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October 12, 2014 | by  | in Features | [ssba]


We live in a society where extroverted personalities dominate. Our leaders are those who speak the most and the loudest, not necessarily those who think the most and the hardest. We prefer to fill the void with noise than sit and quietly ponder. Retail staff are told it’s good sales technique to chat to customers – to ask mundane questions about how your day is going, whether it’s still sunny outside, and what you’re up to tonight. But they don’t really care, and I don’t really want to talk about it. Just fuck off and let me shop in peace.

I am a Quiet Person. I like being a Quiet Person. It’s peaceful. I like to think a lot, in my head. I’d rather say nothing than express a half-developed idea. I practise what I’m going to say out loud in my head before I actually say it. Perhaps this is the result of having an English teacher for a mother who can’t help but correct your sentences or asks why you’ve chosen to use a particular word. Sometimes this means that the conversation has already moved on before I’ve said anything, and I end up saying nothing. I’m okay with that. Karl Marx was a Quiet Person. So was Isaac Newton. So is Mark Zuckerberg, Jay-Z and Ashley Olsen. It’s not a bad club to be in.

But you’d be forgiven for thinking it was. Throughout my teenage years, Cosmo magazine was intent on teaching me to be more outgoing, among other things. To my great dismay, I’m yet to see an article entitled ‘Why Loud People Should Shut Up’. Instead, the dominant discourses are those which either tell Quiet People to be louder, or give us lists of reasons convincing us that it’s okay to be a Quiet Person – as if we need convincing. Don’t worry, we’ve spent plenty of time thinking about it.

For those familiar with the Myers–Briggs personality test, I’m an INTJ (Introverted iNtuitive Feeling Judging). My primary focus is internal: I exist in a world of ideas and plans. As an INTJ, I value intelligence, knowledge and competence. I actually can’t think of anything worse than incompetence – something courier companies have come to learn the hard way. JUST DO YOUR JOB. An INTJ personality is useful for a writer. In fact, writing is the perfect form of expression for a Quiet Person, because it allows time to reflect and restructure ideas before having to communicate them. You also can’t be interrupted by a Loud Person who feels the need to talk and be the centre of attention all the time.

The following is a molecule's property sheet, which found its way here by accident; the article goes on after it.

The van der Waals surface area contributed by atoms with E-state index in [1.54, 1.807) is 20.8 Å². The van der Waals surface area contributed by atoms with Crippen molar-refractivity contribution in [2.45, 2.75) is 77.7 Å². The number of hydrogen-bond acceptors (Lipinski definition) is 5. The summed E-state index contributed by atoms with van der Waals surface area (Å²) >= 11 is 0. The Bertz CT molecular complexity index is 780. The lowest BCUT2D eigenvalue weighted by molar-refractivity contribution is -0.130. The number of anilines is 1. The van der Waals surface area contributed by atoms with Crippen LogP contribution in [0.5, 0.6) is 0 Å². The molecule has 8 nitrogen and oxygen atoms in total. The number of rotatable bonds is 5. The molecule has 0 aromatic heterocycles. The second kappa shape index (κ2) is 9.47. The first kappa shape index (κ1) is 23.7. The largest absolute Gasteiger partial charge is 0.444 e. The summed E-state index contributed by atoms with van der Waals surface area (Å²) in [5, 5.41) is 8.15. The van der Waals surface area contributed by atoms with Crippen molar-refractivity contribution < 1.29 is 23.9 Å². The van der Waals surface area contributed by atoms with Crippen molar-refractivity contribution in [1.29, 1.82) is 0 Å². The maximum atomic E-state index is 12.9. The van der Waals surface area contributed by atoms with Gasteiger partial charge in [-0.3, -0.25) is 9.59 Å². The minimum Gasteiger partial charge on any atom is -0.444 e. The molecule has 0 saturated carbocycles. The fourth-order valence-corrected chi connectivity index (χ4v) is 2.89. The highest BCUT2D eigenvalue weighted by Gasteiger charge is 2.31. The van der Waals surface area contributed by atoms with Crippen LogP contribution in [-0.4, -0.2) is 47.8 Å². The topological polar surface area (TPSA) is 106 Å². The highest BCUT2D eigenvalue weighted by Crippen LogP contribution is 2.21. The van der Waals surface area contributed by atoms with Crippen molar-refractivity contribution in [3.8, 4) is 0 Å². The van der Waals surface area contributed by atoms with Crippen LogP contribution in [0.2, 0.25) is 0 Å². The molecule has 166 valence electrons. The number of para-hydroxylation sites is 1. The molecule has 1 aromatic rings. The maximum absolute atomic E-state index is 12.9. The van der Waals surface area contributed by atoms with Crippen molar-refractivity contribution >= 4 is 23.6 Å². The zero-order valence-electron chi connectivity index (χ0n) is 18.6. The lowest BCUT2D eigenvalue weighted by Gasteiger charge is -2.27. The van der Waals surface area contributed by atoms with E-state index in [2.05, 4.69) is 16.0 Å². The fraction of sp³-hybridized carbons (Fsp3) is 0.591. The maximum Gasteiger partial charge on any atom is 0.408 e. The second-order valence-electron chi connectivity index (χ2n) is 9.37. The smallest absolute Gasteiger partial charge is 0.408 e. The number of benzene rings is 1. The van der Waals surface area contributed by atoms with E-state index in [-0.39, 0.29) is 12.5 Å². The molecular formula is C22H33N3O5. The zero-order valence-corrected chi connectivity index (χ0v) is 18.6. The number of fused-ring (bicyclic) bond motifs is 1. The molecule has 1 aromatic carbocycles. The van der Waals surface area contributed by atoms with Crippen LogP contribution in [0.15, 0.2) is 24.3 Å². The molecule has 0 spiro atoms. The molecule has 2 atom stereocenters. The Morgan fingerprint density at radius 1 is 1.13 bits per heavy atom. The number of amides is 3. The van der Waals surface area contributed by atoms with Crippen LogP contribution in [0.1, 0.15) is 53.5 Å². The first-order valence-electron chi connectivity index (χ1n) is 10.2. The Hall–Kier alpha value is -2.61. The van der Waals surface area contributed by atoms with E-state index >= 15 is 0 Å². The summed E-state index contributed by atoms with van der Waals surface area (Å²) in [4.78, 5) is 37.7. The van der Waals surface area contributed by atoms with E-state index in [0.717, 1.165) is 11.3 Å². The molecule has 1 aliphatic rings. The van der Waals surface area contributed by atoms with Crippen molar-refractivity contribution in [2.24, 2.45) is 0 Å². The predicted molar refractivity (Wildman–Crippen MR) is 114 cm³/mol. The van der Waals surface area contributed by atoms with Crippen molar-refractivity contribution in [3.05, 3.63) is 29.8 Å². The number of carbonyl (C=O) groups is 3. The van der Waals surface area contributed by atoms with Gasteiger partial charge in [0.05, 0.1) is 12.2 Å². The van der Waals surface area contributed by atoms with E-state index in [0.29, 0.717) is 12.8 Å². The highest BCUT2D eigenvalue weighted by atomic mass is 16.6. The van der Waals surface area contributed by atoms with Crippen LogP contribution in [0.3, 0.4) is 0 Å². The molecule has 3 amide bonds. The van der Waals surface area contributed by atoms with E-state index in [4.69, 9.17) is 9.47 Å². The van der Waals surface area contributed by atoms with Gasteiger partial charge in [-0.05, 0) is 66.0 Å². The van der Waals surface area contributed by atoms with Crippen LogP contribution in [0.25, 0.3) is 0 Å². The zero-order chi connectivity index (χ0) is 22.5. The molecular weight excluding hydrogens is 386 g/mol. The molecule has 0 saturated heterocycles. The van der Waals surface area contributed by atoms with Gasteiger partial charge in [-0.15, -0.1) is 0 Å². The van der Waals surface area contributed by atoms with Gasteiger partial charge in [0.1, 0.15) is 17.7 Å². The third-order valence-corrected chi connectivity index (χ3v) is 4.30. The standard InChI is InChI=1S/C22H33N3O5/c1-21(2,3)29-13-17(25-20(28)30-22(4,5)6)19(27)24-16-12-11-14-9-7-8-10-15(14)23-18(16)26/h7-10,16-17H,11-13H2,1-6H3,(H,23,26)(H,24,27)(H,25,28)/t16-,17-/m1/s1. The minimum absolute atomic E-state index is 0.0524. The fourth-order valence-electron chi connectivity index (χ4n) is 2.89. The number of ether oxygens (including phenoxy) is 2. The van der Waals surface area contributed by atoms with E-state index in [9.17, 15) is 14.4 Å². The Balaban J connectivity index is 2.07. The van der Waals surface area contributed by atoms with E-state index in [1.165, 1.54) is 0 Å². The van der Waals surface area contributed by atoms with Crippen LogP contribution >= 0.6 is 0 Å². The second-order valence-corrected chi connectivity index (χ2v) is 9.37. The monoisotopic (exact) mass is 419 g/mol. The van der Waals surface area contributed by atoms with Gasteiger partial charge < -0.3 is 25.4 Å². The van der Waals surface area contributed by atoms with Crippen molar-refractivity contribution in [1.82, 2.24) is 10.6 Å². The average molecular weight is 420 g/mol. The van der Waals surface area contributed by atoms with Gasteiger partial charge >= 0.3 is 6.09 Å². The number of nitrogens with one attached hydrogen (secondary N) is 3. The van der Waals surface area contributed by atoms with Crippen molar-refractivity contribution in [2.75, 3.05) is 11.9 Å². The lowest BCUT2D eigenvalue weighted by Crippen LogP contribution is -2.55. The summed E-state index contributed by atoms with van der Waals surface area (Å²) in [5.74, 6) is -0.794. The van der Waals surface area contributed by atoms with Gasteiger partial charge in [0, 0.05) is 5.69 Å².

The worst thing about being a Quiet Person is having to interact with a Loud Person for the first time. Of course, it gets better the more you get to know someone and they gradually come to realise you’re not a mute and do have things to say and are funny on occasion. Loud People tell me I’m “so quiet!”, and that I don’t talk much. Loud People like to state the obvious, for the sake of stating something, because there must be noise all the time. They tell me I’m shy. Loud People are often wrong, because they assert their opinions as facts. Quiet People don’t like to tell them so because it’s too confrontational. There’s actually quite a difference between shy and quiet. Shy is uncomfortable in social situations. Quiet is just, well, quiet. Despite the constant chastisement, Loud People seem to enjoy the company of Quiet People. Quiet People are good at listening, they’re observant, they’re approachable, they exude calm. They listen to a Loud Person’s problems without interrupting for a very long time and then offer a sentence of good advice at the end.

A common misconception about Quiet People is that we can never be Loud People. We can. But only when we think it’s necessary, and when we’re sure of what we want to say. Questions like “What’s your favourite food?” or “What one law would you change, if you could?” cause us heart palpitations because they require an immediate answer to a question that would ordinarily require much deliberation. Instead, we tend to have back-up answers to yell in response to quickfire questions. Pizza has been my ‘favourite’ food for the past 15 years because, well, I’ve eaten a lot of food in my life and how could I possibly choose a favourite??

Quiet People don’t want or ‘need’ help. Pressuring us into karaoke won’t rescue us from a silent prison. And ‘encouraging’ us with a nudge to ‘say something’ only invites more awkwardness because we haven’t had time to think yet. And you might not like what we have to say. INTJs are pretty judgmental. If you can’t say anything nice…

Nearing the end of her BA/LLB, Penny is in the midst of an existential crisis. The one thing that is for sure is her Myers–Briggs personality type.


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